Shirley, Rose, and PK were sitting outside the front door by the circle drive. I always say hello to Shirley and PK but Rose was new to the group. I introduced myself to her and PK joined that she "convinced Rose to join the Circle Group"

To which Rose asked, "What is the Circle Group?"

To which Shirley replied, "The group of AKs (Alta Kockers - Old Shits in Yiddish) who sit around the circle driveway like we are doing.

Somehow PK got around to sharing that she was a "Mick." I told her I was not familiar with that expression and she explained that it was a derogatory word for an Irish person. "At least," she added, "It wasn't Lace Curtain Irish which referred to a blue-collar or working class Irish person who was trying to leave behind their roots and become middle class hoitey toitey.

PK remembered that there was a time when employment classified ads said, "Irish need not apply." Shirley said that it was the same for Jewish.

Upstairs I chatted with Monroe. He joked that the president was named after him. He is a friendly, sweet looking man who is in his middle 90s and comes to visit his wife who is in her late 80's. She has very advanced Dementia / Alzheimer's but still smiles a lot and is full of love. Every now and then she will come up to me and give me a big, unexpected hug. Of course I hug back.

Monroe asked who I have at Lieberman and I told him, "That young tall good looking guy in the wheel chair that just passed us." He asked if I was his father and laughing I told him no, Gregory is my boyfriend, accent on boy! We have been together in a relationship, I explained, for over 40 years. Mazel Tov he told me, "Congratulations!"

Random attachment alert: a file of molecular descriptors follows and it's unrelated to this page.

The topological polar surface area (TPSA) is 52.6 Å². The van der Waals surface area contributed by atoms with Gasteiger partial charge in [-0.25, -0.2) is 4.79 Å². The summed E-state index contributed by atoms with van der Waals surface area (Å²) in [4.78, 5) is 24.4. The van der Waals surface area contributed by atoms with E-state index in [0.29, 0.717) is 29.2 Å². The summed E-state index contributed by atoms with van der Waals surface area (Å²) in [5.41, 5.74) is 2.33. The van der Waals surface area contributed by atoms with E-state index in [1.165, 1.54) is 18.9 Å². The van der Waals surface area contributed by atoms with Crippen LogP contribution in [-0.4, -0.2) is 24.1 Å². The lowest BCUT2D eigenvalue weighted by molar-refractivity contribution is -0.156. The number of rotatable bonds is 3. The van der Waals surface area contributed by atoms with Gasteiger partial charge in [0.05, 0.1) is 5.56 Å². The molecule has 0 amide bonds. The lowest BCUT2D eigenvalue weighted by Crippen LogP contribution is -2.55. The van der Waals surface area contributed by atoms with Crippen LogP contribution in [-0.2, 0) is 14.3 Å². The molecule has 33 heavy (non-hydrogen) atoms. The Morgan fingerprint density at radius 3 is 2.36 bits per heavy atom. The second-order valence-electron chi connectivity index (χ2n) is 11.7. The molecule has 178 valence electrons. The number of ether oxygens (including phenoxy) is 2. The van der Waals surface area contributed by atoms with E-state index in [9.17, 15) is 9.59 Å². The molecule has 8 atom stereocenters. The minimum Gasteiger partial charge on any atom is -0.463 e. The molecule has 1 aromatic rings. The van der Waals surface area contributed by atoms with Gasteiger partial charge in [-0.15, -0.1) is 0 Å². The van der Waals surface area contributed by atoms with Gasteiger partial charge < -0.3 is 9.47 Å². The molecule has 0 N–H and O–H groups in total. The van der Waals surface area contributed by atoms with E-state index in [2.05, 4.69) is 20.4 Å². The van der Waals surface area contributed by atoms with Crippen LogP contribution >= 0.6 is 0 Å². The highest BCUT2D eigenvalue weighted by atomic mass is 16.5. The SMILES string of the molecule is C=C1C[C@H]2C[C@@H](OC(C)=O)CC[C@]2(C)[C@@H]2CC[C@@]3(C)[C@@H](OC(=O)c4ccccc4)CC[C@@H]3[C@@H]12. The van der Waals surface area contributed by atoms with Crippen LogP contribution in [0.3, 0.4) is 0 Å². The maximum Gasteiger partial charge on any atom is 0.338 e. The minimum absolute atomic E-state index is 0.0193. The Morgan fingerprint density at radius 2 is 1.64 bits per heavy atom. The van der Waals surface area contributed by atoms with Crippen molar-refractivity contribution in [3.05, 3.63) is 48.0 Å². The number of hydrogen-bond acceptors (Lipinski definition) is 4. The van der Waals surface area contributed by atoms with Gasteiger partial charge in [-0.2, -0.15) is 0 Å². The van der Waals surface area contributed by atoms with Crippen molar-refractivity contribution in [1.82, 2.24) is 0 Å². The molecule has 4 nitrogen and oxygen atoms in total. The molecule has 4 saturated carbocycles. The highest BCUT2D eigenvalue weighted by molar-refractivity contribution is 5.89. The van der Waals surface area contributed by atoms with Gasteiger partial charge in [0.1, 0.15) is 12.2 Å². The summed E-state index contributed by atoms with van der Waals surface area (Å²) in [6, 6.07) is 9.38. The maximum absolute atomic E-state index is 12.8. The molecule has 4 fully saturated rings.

I have found that most of the AKs accept Gregory and my same sex commitment as if it were everyday ordinary. I guess by the time you get that old, you gain some perspective on the fact that the only things that matter is when two people love each other.

Jordan, one of Gregory's table mates at dinner, has decided that I am part of the management team for his large furniture company. He'll ask for my advice on how many men and trucks I think we'll need, if the traffic will allow for an early delivery, and how I think the customer relations department is doing. Other times he is pissed at me when I cannot "Drive me home!" "Call my G-d Damn son to come get me for dinner." "Get me out of here!" etc The other day he fired the Fifth Floor's Social Worker!

I do consider conversation and listening as something that I can freely share. How much does it cost me and what a priceless gift it is to give!


  1. Thanks on behalf of all these people for being a great friend and conversational companion <3

    1. Welcome Susan, I really get a lot of JOY out of these conversations, and as you know when you care for and love someone with Dementia/Alzheimer's you need al the JOY you can get! There are many hidden gifts if you are willing to see them.